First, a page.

Davis then gave the audience a lesson on “what makes a star a star.” After Davis re-signed Santana ten years ago, they created a blueprint for his albums, where half the material would come from artists who had been influenced by Santana. For the album “Shaman,” Davis and Santana recorded four different versions of “The Game of Love,” one of Santana’s hit songs which ultimately won a Grammy for “Best Pop Collaboration with Vocals,” with Michelle Branch on vocals. Davis played three versions for the audience: the original demo version, the second version with Macy Gray, which Davis said simply didn’t provide the “edge,” and the Michelle Branch version that was ultimately released. Davis then said that the last version they recorded could not be released because the artist decided she was going into semi-retirement and could not do a music video or television promotion. While Davis said he always regretted this, he emphasized that “in this business, you’ve got to do a video.” He then played the unreleased version, with the unforgettable Tina Turner as vocalist. The song will be released October 16 as part of a compilation of Santana hits titled “Ultimate Santana.”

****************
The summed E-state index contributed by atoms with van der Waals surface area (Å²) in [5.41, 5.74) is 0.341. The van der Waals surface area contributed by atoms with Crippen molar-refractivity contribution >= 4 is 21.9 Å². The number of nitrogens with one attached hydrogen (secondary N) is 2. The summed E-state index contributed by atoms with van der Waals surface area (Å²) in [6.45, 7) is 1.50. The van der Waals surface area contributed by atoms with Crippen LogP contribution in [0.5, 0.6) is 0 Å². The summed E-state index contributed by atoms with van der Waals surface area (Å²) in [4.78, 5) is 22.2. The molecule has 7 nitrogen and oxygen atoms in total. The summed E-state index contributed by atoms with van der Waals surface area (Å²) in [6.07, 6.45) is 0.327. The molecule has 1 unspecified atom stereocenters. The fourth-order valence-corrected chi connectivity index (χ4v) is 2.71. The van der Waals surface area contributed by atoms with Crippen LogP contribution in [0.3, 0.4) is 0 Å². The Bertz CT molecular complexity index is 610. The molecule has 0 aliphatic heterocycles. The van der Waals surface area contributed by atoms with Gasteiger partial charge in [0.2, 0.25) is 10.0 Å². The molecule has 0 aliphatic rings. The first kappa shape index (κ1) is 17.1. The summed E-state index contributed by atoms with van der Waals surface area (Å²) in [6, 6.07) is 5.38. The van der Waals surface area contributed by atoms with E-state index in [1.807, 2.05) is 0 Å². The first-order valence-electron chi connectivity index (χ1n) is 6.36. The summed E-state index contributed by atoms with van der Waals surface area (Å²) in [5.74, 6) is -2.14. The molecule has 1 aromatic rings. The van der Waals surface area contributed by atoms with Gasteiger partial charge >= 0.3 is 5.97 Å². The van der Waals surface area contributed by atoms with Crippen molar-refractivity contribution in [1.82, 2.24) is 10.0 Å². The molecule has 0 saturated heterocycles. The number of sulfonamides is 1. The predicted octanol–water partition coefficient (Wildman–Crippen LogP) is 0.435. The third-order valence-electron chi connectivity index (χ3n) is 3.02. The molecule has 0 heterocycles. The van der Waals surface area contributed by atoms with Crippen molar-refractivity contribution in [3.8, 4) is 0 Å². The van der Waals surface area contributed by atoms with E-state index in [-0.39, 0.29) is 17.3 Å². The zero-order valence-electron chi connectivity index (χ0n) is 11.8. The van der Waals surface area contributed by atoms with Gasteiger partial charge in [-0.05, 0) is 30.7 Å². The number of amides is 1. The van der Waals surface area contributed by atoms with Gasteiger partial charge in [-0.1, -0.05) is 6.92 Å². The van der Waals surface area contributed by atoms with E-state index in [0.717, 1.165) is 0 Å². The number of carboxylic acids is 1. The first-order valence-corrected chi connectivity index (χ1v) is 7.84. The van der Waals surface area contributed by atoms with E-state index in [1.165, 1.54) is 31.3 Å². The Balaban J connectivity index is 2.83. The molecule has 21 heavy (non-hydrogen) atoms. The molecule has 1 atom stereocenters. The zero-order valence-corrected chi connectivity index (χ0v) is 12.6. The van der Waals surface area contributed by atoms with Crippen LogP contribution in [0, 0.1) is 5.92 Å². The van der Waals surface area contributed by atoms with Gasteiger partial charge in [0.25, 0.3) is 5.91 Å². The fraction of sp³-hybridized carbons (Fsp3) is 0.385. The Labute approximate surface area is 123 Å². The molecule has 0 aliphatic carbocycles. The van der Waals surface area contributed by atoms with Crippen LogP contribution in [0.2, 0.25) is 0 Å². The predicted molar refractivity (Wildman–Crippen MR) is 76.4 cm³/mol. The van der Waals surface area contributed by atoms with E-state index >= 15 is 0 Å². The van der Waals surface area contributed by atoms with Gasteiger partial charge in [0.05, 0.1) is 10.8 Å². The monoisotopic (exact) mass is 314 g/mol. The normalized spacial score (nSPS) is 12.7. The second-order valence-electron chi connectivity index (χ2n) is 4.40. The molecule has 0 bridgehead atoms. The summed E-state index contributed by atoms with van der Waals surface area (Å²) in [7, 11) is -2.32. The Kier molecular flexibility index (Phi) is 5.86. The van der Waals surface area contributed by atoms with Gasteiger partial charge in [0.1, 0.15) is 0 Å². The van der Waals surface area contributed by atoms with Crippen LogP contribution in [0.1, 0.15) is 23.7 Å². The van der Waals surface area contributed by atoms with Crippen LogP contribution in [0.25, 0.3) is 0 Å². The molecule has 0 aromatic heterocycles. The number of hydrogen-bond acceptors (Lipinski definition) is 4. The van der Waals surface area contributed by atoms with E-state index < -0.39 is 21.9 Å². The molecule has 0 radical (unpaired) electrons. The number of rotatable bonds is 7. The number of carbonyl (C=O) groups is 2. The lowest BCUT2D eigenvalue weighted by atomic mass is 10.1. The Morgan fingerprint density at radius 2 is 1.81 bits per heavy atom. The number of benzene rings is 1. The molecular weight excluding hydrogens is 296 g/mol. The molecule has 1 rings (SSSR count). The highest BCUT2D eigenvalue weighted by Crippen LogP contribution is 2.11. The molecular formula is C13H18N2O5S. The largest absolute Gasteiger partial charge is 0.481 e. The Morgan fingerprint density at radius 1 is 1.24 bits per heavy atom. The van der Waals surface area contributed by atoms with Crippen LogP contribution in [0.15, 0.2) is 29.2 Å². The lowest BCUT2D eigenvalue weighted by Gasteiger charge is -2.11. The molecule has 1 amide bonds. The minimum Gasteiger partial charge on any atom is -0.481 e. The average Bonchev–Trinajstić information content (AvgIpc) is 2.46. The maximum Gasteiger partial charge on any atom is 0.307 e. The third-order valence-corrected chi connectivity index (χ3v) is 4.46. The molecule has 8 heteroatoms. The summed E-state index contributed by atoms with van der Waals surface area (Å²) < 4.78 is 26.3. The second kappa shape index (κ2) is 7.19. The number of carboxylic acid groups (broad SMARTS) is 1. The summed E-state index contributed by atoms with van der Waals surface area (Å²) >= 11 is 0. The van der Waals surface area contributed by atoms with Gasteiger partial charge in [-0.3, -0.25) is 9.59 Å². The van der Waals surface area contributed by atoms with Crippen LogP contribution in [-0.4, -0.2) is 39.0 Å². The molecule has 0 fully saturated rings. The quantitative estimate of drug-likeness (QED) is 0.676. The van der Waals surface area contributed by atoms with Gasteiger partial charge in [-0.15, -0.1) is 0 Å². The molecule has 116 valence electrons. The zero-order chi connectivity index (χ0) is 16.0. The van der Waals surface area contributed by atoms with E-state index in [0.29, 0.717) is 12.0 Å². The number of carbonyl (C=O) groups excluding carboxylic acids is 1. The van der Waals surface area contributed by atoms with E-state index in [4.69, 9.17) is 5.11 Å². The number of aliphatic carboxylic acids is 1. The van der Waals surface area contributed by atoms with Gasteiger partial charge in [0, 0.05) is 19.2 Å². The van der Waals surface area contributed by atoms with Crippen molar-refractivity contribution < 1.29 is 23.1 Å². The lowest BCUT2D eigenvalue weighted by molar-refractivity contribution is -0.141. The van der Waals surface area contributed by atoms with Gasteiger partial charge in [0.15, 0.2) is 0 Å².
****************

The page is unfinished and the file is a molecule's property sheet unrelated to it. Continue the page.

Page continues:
Davis concluded by suggesting that there are two aspects to being in music: finding those signature artists who write their own material and are at the creative frontier, and finding the entertainers, “on the vaudevillian side of music,” who need the professional community. The role of the label is to put it all together. Davis said that he has found that “having been a lawyer for a record company, and knowing the role that a lawyer can play . . . . You can’t do anything from the ivory tower.”

Students eagerly lined up at the microphones for the chance to ask Davis questions at the end of his talk. In response to a question about the future of the digital revolution and the Recording Industry Association of America’s tactic of suing individual music listeners, Davis said, “the toughest thing we’ve had to combat is th
e idea that music is free.” Davis supported enforcement of copyright laws and emphasized the need to maintain economic incentives for the creative community. While Davis seemed critical of Apple Inc. and its pricing strategy, he also said he thought that “music will be available more widely, freely, and easily than it’s ever been before.” Davis also dismissed arguments that record labels are unnecessary as “terribly misguided,” noting the Grateful Dead’s failed attempt to distribute its own records. The role of the label, Davis said, “seems deceptively easy,” and claimed that with the exception of David Geffen, most artists or managers who try to set up a record company ultimately fail.

The final question came from a student who asked, “Mr. Davis, I just have one question – what are you going to do with Britney Spears?”

Davis responded, “Well . . . I’m going to assume you mean musically?”